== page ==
Merck & Co.'s Immuno-Oncology Star Racks Up Two New Bladder Cancer Approvals

Published: May 19, 2017

Merck & Co.'s Immuno-Oncology Star Racks Up Two New Bladder Cancer Approvals May 19, 2017
By Mark Terry, Breaking News Staff

Merck & Co ’s Keytruda continues to expand for new indications. The U.S. Food and Drug Administration (FDA) approved it for two new indications.

For first-line treatment, Keytruda was approved for patients with locally advanced or metastatic urothelial carcinoma who are ineligible for cisplatin-containing chemotherapy. Urothelial carcinoma is a type of bladder cancer. This was approved under an accelerated approval based on tumor response rate and response duration. The approval is contingent upon verification and description of clinical benefit in confirmatory clinical trials.

For second-line treatment, Keytruda was approved in locally advanced or metastatic urothelial carcinoma in patients who have disease progression during or following platinum-containing chemotherapy or within 12 months of neoadjuvant or adjuvant treatment with platinum-containing chemotherapy.

Keytruda (pembrolizumab) is an anti-PD-1 immuno-oncology therapy. It stimulates the body’s immune system to help detect and fight tumor cells, by blocking the interaction between PD-1 and its ligands, PD-L1 and PD-L2, which activates the body’s T-cells. Keytruda is involved in almost 500 clinical trials in more than 30 cancers and treatment settings.

“Keytruda is now available for use as a first-line treatment option for patients with advanced urothelial bladder cancer who are not eligible for the standard of care, cisplatin-based chemotherapy,” said Dean Bajorin, study investigator and medical oncologist at Memorial Sloan-Kettering Cancer Center, in a statement. “With the second-line indication, Keytruda also provides a new option for patients with advanced urothelial bladder cancer—and is the only anti-PD-1 therapy to show an overall survival benefit versus chemotherapy in a Phase III study.”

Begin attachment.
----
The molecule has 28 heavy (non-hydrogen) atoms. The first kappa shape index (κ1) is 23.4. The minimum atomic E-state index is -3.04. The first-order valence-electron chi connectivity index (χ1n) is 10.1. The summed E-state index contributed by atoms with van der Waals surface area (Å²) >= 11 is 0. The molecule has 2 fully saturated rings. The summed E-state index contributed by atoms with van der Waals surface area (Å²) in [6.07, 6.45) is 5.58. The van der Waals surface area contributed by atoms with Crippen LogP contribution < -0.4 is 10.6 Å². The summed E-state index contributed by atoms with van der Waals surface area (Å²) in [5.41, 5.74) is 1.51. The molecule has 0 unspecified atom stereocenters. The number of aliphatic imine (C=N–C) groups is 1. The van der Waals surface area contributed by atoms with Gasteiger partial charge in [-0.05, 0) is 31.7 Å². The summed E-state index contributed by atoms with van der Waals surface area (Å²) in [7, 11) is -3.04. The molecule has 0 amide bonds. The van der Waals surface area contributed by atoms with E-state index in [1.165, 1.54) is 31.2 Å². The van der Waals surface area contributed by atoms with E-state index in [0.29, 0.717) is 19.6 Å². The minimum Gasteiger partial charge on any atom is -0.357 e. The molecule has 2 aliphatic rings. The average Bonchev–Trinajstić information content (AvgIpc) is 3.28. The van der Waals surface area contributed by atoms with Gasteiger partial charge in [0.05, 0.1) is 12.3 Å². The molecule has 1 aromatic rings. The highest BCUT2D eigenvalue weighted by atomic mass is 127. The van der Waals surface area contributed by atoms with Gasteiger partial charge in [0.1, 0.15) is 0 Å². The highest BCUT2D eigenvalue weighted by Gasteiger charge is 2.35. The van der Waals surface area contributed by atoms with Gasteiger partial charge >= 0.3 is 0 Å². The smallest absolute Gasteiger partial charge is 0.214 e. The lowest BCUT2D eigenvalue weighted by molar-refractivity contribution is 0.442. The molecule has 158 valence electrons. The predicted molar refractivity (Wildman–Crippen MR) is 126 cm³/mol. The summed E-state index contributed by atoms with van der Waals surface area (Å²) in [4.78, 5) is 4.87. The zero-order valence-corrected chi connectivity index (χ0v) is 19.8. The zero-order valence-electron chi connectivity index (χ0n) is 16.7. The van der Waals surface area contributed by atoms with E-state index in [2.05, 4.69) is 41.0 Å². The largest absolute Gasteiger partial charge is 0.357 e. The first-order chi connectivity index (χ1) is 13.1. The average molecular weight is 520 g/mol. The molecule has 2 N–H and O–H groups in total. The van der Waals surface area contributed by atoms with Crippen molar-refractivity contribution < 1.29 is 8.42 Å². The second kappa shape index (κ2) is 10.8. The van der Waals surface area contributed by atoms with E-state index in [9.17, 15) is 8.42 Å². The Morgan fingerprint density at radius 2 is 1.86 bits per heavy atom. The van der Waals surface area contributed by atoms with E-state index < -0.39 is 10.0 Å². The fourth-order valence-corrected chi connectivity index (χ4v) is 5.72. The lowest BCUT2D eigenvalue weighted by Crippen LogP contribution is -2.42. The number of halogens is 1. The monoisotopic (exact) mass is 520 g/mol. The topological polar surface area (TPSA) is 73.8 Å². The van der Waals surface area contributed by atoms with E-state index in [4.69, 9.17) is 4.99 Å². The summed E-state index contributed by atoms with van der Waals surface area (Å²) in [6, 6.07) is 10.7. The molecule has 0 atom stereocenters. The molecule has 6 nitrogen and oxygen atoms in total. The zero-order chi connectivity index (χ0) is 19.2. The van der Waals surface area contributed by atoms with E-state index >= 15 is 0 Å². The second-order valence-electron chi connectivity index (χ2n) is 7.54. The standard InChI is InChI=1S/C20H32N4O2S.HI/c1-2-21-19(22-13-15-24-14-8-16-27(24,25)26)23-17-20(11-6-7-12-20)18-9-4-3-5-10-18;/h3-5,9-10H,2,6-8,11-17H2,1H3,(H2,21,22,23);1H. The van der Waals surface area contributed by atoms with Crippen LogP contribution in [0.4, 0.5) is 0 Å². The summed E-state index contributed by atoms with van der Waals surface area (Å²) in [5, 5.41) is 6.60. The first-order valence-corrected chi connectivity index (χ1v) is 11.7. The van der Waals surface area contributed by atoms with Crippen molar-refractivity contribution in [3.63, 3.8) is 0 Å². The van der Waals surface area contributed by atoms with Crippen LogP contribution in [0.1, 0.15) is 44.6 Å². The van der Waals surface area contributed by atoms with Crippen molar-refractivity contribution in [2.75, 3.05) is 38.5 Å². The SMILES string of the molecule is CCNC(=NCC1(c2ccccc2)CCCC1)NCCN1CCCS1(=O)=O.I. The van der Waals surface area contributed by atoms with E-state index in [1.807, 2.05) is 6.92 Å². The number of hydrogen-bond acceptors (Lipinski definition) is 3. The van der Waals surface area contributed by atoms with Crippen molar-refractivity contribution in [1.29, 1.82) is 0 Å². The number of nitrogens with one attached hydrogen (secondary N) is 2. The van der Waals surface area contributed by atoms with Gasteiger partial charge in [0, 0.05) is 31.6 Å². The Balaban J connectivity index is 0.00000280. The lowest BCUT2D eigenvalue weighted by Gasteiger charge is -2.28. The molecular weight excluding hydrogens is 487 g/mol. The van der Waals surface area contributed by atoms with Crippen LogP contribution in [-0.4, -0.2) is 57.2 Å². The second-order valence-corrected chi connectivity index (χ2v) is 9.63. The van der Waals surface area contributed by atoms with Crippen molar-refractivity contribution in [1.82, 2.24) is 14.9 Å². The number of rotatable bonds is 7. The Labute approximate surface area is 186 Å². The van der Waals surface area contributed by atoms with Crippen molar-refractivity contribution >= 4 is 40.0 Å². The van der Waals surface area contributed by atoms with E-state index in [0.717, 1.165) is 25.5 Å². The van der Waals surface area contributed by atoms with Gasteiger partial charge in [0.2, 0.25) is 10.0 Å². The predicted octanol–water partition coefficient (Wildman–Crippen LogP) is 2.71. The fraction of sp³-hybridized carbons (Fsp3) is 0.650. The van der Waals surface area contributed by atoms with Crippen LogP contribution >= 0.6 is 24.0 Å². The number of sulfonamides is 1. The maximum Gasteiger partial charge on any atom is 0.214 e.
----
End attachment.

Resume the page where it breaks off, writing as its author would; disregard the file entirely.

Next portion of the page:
Merck is currently trading for $63.70.

Analysts are projecting company sales for the current fiscal quarter will hit $9.68 billion. Four analysts had estimates that ranged from $9.5 billion to $9.8 billion. In the same quarter last year, Merck announced $9.84 billion in sales. The next quarterly earnings report is July 28.

Sanford Bernstein recently reissued a “market perform” rating on February 24. Leerink also reissued “market perform” on March 20. Vetr upgraded from a “hold” to a “buy” rating with a price target of $69.31 on March 8.

Merck is also presenting an abstract at the upcoming ASCO conference on Keytruda for advanced nonsquamous non-small cell lung cancer (NSCLC), which updates its KEYNOTE-021 clinical trial. In a recent note to investors, Tim Anderson, an analyst with Bernstein, noted that the European Medicines Agency (EMA) agreed to accept Merck’s combination treatment for review. The FDA had approved it earlier this month as first-line treatment in lung cancer, but “the bar to filing/approval is typically much higher” in the European Union.

There was skepticism about overall survival (OS), but Anderson wrote, “There have been concerns that chemotherapy might adversely impact the immune system, thereby rendering immune-activating by a PDx ineffective if given in combination, and negating any OS benefit.”

Carly Helfand, writing for FiercePharma, said, “It’s been a good couple of weeks for Merck—and, by extension, Roche , which is testing a chemo combo of its own. The FDA green-lighted the Keytruda-chemo one-two punch last Wednesday, making ‘the first true endorsement of the general “chemo combo” approach,” Anderson wrote at the time. Now the pressure’s on Bristol-Myers Squibb and AstraZeneca , which have gone in another direction with their combos. The drugmakers have matched their checkpoint inhibitors up with CTLA-4 meds, and it’s not yet clear if those will succeed—and if they do, how they will stack up against the Merck-Roche approach.”

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